But it's also good because I also read The Economist so I already have my own reactions to what you're saying. So now I can sound very sophisticated talking about it and reacting... I disagree to The Economist on some parts but also agreed with other parts. It's so funny where kind of I feel like it's the one publication that the entire business world reads together, it's the weekly book club that the entire business world has.
My mother-in-law reads it, my wife reads it, my father-in-law reads it, my dad reads it, I read it. So it's like one of those things that... Then obviously we talk about it all the time, so it's funny to see how The Economist really kind of is an invisible hand to discourse.
Sudhir Thomas Vadaketh: [00:13:10] Yeah, I mean it's funny, we kind of joke inside the company and outside as well, that it comes out on a Friday so it allows everybody who reads it to look and act and think smart over the weekend during their cocktail sessions with their friends. But I am similar to you in my journey with the publication, I started reading it at A level, so that's pre-university, and that got assigned to us every week.
One of the things that I really appreciated was my econs lecturer telling us, "Just read whatever you want, there's no quick formula to any of this stuff." And there are a lot of people within the company that I know who actually prefer the second half of the magazine. I start reading it from the back, the obituary is my favorite page. I love the science and technology, I love the books and art section. Even though I can't read, like I guess everybody who's listening, I can't read despite the set of all the books I want to read.
I feel a great sense of accomplishment, at least I've read the book review on The Economist, I kind of feel I've read the book. I could go on for an hour, but the other thing that's very interesting is the narrative structure of the argument. So we used to joke in grad school that you know an Economist reader because of the almost formulaic way of addressing a topic, right? It's like this is why you should vote for Biden, this is why you shouldn't vote for Biden, but this is why we really think you should vote for Biden.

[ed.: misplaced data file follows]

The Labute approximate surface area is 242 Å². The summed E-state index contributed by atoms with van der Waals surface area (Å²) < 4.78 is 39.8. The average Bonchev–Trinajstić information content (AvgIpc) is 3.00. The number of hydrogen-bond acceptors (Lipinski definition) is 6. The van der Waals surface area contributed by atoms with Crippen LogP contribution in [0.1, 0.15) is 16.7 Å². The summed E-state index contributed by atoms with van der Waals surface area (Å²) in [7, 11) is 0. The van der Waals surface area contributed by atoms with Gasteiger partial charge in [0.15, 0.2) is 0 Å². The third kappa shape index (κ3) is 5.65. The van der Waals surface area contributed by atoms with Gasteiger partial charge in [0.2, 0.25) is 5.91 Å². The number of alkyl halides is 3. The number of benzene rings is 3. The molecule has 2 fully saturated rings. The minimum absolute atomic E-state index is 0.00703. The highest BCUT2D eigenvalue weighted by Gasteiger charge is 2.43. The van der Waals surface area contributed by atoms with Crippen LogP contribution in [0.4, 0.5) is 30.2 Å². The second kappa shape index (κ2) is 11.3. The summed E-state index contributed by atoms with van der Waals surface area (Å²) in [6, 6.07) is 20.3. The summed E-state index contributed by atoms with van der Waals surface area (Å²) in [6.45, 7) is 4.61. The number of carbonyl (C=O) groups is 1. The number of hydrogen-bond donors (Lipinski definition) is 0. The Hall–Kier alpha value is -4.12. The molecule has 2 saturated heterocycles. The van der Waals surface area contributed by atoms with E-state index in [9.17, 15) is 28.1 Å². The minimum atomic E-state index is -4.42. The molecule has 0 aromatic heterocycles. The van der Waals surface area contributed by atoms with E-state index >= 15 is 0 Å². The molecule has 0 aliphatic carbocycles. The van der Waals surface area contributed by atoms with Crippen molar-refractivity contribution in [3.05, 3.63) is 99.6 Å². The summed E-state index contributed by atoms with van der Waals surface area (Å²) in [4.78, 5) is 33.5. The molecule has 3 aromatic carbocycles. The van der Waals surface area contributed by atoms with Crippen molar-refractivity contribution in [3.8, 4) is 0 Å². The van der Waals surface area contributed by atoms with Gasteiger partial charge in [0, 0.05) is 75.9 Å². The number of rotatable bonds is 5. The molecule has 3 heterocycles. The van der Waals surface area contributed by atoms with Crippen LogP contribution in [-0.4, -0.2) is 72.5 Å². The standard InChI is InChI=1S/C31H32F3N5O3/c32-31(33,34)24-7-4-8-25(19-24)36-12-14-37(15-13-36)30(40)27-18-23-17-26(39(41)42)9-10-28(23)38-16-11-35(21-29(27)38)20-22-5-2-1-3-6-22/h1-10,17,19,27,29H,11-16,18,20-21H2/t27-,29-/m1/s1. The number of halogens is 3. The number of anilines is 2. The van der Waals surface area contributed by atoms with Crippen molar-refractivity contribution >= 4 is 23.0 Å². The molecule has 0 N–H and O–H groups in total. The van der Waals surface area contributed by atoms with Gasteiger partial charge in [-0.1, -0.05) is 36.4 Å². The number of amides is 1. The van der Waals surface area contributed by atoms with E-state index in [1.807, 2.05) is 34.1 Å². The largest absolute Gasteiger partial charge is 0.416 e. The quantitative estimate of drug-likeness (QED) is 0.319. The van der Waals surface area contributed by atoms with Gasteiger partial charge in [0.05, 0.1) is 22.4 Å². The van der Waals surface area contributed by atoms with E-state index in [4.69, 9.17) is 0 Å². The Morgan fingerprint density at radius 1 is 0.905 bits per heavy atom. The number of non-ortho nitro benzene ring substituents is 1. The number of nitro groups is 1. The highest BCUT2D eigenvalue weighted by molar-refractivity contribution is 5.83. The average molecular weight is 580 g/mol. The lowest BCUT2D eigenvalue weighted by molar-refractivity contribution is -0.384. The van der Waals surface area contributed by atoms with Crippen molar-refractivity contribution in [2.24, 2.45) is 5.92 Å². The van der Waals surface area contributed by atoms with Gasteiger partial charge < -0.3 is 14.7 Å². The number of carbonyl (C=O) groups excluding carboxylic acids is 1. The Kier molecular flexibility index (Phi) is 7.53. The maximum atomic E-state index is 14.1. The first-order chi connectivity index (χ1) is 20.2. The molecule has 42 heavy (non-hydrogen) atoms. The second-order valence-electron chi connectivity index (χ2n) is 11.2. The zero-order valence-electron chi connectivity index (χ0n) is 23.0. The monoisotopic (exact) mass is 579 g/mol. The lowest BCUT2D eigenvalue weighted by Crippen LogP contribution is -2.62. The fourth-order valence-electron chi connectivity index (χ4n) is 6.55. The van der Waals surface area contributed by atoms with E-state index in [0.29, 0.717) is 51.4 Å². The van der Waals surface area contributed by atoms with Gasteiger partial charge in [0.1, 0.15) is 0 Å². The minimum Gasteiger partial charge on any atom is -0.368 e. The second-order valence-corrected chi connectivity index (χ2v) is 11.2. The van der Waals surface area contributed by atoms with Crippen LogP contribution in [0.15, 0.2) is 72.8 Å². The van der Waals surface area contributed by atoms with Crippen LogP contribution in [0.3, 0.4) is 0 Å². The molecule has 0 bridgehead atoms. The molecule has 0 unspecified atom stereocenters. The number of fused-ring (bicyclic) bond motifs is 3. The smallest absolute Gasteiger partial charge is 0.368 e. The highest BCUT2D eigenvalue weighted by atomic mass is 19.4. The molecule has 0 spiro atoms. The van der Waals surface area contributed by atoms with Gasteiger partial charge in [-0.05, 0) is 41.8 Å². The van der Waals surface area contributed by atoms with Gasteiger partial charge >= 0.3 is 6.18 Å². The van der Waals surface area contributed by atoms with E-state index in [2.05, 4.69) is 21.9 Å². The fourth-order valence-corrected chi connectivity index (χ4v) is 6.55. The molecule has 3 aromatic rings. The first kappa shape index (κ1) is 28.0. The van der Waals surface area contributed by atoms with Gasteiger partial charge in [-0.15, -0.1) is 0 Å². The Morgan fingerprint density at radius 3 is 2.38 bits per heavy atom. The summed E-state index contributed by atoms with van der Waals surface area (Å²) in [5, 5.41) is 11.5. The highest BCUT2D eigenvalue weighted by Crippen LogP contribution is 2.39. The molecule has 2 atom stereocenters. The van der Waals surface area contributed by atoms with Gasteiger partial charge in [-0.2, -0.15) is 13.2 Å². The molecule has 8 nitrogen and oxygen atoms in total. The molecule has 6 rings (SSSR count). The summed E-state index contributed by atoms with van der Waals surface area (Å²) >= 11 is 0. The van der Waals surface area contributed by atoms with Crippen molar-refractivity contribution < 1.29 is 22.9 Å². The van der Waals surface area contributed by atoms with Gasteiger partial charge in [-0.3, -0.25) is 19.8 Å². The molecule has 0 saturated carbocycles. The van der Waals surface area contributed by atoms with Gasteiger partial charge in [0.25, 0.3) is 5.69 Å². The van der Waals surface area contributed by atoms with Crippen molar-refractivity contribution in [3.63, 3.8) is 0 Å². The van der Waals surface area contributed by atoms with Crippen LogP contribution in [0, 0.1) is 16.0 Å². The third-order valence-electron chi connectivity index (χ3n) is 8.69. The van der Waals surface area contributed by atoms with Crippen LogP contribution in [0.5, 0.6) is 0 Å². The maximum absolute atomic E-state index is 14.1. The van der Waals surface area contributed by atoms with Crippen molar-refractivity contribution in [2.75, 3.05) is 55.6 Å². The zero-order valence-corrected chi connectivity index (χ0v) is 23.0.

Almost every opinion piece or commentary kind of has that little bit of a structure in place and I think there are a lot of lessons as a writer or commentator or analyst that you can draw from that, I think in my experience working with different younger writers, the ability to formulate a counterargument is very, very important. A counterthesis or counterargument, and I think The Economist does that very well in a very succinct way and not everybody does it in their writing. So I think yeah, just one of the many things I think that people could learn from reading the magazine.
Jeremy Au: [00:15:14] Yeah, it's interesting that The Economist has become that touch stone from a literary and publishing perspective, as well as the business perspective. I still remember someone tweeted, in their interview they asked someone what their life goal was, and their life goal was to be on the obituary of The Economist. Everyone was like wow, that's a solid goal. Respect to you. I've got to say it's one of my favorite pieces as well, so I often flip to that page first, if I can't read everything.
I'm still kind of curious, before we talk about the ending of life and the journey, let's talk about the beginning a little bit. So obviously started at The Economist and then since then you've become a strong, independent journalist. So how did the beginning of that journey look like to you?